- Missing software drivers
First, try to do a System Restore. If it fails, you should be able to reinstall them by going to the manufacturer’s website and downloading the appropriate driver.
- Missing files
First, try to do a System Restore. If it is not available, check for backups you may have made and stored somewhere else. As a last resort, there are programs that can scrape your hard drive and attempt to recover the missing files.
If you already paid
- Contact your financial institution/credit card company to reverse the charges and keep an eye out for future unwanted charges.
- If you gave them personal information such as date of birth, Social Security Number, full address, name, and maiden name, you may want to consult the FTC’s website and report identity theft.
Reporting the scam
File a report
- In the US: File a complaint (FTC) | More information about online fraud | Florida Attorney General
- In Canada: Contact law enforcement
- In the UK: Report fraud | Report cold call
- In Australia: Report a scam
Shut down their remote software account
- Write down the TeamViewer ID (9-digit code) and send it to TeamViewer’s support. They can later use the information you provide to block people/companies.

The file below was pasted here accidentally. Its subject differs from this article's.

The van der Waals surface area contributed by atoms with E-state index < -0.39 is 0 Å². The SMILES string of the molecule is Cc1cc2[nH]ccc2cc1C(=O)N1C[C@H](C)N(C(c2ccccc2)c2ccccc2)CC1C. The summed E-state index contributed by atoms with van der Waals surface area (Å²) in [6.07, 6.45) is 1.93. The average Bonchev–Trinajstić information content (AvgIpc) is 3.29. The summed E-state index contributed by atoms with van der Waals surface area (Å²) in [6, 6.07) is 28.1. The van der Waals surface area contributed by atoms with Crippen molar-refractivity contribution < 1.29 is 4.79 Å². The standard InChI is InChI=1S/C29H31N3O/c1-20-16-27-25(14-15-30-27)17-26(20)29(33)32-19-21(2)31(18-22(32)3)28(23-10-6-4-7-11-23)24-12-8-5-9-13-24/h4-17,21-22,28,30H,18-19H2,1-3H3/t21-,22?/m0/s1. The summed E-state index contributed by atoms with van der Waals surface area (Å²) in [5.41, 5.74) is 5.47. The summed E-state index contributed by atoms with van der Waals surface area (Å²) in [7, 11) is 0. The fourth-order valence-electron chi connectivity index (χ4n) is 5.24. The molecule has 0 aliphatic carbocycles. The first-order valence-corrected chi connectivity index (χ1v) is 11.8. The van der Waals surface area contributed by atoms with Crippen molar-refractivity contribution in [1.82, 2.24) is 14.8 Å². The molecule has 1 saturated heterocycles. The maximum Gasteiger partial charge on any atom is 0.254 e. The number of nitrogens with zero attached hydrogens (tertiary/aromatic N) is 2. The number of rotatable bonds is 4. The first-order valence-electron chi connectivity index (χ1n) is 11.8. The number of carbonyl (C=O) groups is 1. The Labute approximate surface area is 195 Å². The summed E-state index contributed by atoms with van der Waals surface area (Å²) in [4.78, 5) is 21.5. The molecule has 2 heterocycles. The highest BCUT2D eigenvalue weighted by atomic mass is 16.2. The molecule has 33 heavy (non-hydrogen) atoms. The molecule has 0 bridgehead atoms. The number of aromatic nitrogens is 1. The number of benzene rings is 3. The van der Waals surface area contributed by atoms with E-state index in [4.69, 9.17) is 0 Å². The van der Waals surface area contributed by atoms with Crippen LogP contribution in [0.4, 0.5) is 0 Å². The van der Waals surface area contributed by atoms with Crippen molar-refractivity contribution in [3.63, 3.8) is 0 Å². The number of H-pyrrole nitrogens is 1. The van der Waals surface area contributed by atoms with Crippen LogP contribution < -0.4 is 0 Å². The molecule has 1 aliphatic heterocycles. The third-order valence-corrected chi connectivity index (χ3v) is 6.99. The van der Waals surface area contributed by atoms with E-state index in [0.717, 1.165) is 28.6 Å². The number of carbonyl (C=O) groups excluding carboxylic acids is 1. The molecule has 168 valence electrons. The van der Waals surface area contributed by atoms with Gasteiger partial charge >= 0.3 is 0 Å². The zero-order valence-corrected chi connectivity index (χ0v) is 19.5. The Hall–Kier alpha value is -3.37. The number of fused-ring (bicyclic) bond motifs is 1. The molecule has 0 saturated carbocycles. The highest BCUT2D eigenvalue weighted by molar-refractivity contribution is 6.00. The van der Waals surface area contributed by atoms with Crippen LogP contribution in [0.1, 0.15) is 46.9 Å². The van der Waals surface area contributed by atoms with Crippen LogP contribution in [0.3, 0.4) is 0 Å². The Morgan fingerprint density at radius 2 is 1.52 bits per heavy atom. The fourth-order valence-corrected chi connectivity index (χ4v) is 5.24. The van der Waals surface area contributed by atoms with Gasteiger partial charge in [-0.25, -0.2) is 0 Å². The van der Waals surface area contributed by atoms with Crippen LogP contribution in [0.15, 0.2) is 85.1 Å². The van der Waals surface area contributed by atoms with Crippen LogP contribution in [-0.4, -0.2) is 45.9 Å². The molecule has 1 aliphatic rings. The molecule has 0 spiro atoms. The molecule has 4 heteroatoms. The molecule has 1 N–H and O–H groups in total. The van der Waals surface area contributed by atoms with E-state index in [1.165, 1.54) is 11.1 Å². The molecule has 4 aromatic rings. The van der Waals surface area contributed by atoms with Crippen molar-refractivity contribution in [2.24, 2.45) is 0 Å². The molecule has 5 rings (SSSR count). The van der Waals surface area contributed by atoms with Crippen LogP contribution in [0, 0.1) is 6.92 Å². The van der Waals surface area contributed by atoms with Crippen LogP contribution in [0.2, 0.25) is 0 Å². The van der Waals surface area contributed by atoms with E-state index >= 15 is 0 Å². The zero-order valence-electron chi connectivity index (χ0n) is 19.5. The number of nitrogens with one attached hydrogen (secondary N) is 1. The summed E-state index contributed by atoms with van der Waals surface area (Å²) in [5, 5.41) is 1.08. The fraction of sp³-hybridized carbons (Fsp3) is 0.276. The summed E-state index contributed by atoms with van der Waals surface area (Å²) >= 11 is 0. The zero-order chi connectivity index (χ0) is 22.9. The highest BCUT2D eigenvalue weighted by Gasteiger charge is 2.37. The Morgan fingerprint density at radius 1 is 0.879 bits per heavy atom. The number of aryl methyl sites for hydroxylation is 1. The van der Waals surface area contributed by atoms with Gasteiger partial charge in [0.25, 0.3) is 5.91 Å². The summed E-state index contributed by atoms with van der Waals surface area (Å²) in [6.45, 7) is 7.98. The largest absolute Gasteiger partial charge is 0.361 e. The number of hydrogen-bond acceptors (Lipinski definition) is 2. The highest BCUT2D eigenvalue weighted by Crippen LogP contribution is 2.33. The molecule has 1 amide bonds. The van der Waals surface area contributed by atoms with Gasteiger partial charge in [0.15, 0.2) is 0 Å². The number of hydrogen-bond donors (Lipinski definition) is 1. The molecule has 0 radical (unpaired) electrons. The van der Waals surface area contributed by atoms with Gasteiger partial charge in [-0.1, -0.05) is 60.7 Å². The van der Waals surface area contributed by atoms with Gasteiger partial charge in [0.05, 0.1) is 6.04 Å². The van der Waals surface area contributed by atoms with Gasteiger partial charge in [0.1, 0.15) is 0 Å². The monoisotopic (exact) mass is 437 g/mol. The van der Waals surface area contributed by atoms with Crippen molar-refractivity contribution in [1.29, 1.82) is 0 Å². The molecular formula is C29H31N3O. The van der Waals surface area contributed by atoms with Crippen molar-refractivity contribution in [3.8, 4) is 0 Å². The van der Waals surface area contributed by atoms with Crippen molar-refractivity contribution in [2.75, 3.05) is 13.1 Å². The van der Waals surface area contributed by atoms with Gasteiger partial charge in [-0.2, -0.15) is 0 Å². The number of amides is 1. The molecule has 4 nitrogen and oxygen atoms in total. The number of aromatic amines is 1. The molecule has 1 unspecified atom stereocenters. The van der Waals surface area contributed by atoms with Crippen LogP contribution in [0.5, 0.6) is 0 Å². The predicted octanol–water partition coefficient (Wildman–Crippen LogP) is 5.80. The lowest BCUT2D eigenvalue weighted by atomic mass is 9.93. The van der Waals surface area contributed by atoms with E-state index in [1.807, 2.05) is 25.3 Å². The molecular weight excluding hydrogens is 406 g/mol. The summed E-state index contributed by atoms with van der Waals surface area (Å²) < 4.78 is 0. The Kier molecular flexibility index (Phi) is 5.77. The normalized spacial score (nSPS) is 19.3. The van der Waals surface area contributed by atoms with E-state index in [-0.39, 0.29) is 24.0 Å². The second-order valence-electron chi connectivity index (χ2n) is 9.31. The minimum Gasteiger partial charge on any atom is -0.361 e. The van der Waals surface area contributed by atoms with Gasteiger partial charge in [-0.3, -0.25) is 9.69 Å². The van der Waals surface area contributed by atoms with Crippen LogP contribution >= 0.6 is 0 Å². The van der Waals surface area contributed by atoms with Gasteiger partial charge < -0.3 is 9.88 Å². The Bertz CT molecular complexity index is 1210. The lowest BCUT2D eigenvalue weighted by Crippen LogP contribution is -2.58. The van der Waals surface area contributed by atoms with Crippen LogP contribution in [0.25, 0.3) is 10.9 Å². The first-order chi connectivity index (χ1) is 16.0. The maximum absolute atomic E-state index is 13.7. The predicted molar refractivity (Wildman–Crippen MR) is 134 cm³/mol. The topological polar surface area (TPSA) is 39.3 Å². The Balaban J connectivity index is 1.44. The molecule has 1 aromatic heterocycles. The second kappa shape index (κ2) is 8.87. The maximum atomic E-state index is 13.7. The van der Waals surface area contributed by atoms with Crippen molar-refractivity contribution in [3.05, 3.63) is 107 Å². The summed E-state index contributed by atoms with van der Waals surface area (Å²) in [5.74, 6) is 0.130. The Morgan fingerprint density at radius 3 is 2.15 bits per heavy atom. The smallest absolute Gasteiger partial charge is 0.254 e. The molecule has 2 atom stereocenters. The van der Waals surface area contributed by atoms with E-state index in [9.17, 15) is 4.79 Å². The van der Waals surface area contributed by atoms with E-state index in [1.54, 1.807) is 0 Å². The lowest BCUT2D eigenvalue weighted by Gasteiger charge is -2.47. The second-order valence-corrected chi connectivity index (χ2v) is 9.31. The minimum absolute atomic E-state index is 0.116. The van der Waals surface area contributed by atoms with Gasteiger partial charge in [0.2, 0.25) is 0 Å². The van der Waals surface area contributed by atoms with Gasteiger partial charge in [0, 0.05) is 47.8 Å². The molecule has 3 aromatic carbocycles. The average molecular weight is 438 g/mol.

- LogMeIn: Report abuse
Spread the word
You can raise awareness by letting your friends, family, and other acquaintances know what happened to you. Although sharing your experience of falling victim to these scams may be embarrassing, educating the public will help someone caught in a similar situation and deter further scam attempts.
While hanging up is the safest thing to do when you get a cold call, some people have gone on a mission to expose those scammers. While we don’t endorse this behavior, if you do have information to share, please let us know and we will update this page with any new relevant details.
- Phone scammers call the wrong guy, get mad and trash PC
- Tech support scams: a look behind the curtain
- Online PC Support Scams: Turning the Tables